Monday, May 26, 2014

"Know the Creeds and Councils" by Justin Holcomb: A Review

Today's Christianity is directly affected by what earlier Christians chose to do and to believe.

The fact that Christianity developed - that the sixteenth century, for instance, looked very different from the third, and that both looked very different from the twenty-first - can sometimes lead us to wonder what the essential core of Christianity is. As a result, some people decide to ignore history altogether and try to reconstruct "real Christianity" with nothing more than a Bible. But this approach misses a great deal. Christians of the past were no less concerned with being faithful to God than we are, and they sought to fit together all that Scripture has to say about the mysteries of Christianity - the incarnation, the Trinity, predestination, and more - with all the intellectual power of their times. To ignore these insights is to attempt to reinvent the wheel, and to risk reinventing it badly. (9-10)

Seventeen hundred years ago a bunch of theologians met together to talk about the deity (or lack there-of) of a dead traveling preacher from Nazareth who was good with a hammer. What do I care? What do you care?

In his new book Know the Creeds and Councils Justin Holcomb tells us why. But we should care about more than just the Nicean Creed (which was born out of the above debate) but with all of the major councils and creeds of Christianity. Holcomb offers a helpful, easy-to-read book for the average believer that gives the history, theology, and relevance of these councils, catechisms, and creeds.

The book begins with a helpful introduction differentiating, among other things, the difference between a creed, a catechism, and a council. The rest of the book, apart from a short conclusion, surveys a number of councils and creeds. They are as follows:
  1. Apostles' Creed (ca. 140)
  2. Council of Nicaea and the Nicene Creed (325)
  3. Councils of Ephesus (431, 449, 475)
  4. Council of Chalcedon (451)
  5. Athanasian Creed (Late 400s to Early 500s)
  6. Councils of Constantinople (381, 553, 681)
  7. Councils of Carthage and Orange (419 and 529)
  8. Council of Trent (1545-63)
  9. Heidelberg Catechism (1563)
  10. Thirty-nine Articles of Religion (1563)
  11. Westminister confession of Fatih (1646)
  12. Second Vatican Council (1962-65)
  13. Lausanne Covenant (1974)
  14. Chicago Statement on Biblical Inerrancy (1978)
Each of the above receive an entire chapter apart from the final two which are treated together. In each chapter, the author provides the reader with the historic and theological background along with the major characters (like Arius, Pelagius, Athanasius, Augustine, Martin Luther, etc.), with a final word on the relevance of the creed/council/confession.

Perhaps a few examples of their relevancy would be beneficial. Regarding Nicea, Holcomb writes:
If Christianity had agreed with Arius that Jesus could be a lesser God - if it had failed to defend monotheism, if it had fallen into the trench of professing three unrelated deities - it may have dissolved into the religion of Rome and its pantheons of false gods. If the early Christians had lost their nerve and conceded the "lesser divinity" of Jesus, whatever that might mean, then the work of God in Christ for our salvation would have been rendered meaningless. No mere man, nor half god, could possibility intervene to save fallen and sinful humanity, let alone restore all of creation. Only the Creator can enter creation to fix its brokenness and redeem its original, latent purpose. Athanasius explored this truth in On the Incarnation, defending the claim that the Father and the Son share one common substance (homoousios). Only the Creator can recreate. Only the Maker can remake. Only God can save us from our sins.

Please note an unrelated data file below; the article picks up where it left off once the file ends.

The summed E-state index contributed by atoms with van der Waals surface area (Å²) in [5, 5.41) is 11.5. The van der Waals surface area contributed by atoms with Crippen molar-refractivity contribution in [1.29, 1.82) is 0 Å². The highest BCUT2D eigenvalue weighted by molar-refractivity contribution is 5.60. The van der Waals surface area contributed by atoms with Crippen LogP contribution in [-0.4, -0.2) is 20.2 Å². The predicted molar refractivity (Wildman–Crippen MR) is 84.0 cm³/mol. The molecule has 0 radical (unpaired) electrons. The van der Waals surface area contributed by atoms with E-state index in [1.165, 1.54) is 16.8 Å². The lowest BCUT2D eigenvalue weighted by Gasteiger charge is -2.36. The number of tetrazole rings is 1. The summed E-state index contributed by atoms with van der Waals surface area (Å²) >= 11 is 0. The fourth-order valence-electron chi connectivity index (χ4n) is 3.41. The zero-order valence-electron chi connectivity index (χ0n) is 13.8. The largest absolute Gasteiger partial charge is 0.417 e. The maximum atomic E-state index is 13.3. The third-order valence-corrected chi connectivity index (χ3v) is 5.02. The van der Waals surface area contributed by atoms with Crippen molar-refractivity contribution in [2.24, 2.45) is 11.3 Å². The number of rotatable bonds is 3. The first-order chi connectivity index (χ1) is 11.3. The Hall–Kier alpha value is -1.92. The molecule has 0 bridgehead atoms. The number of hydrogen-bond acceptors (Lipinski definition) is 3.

Because the Father and the Son are one substance, we can also be assured that we actually know God in Jesus Christ. After all, "The Son is the radiance of God's glory and the exact representation of his being' (Heb. 1:3), and so when we look on Jesus, we look on God. Without confidence that Jesus is God, united in substance with the Father, we could not be sure that Jesus can speak for god, forgive sins for God, declare righteousness for God, or do anything to make us children of the Father. (38-39)
On the Councils of Carthage and Orange regarding Pelagianism, Holcomb writes:
Like most heresies, however, Pelagianism provides easy and attractive answers at great cost. Through Pelagius's God seems more fair, he is certainly much less intimate. (94)
Other examples could be given. Overall, however, Holcomb has written a fairly simple to read book on historic theology. Though some of its content is difficult to grasp, especially regarding the two natures of Christ and the fine tuning between human agency and divine sovereignty, Holcomb presents the issues in an attractive way.

I recommend this book to all pastors and Christians serious about theology. We are standing on the shoulders of many giants and this book is a simple effort to tell that story.


I received this book free from Zondervan as part of their BookSneeze.com book review bloggers program. I was not required to write a positive review. The opinions I have expressed are my own. I am disclosing this in accordance with the Federal Trade Commission’s 16 CFR, Part 255 : “Guides Concerning the Use of Endorsements and Testimonials in Advertising.”


I review for BookSneeze


For more:
"Reformed Confessions of the 16th and 17th Centuries in English Translation: Volume 3, 1567-1599" by James T. Dennison: A Review
"The School of Faith" by Thomas F. Torrance: A Review 
"For Us and Our Salvation" by Stephen Nichols: A Review
"The Creedal Imperative" by Carl Trueman: A Review 
A Nestorian Heresy?: John Knox & His Rejection of Particular Redemption 
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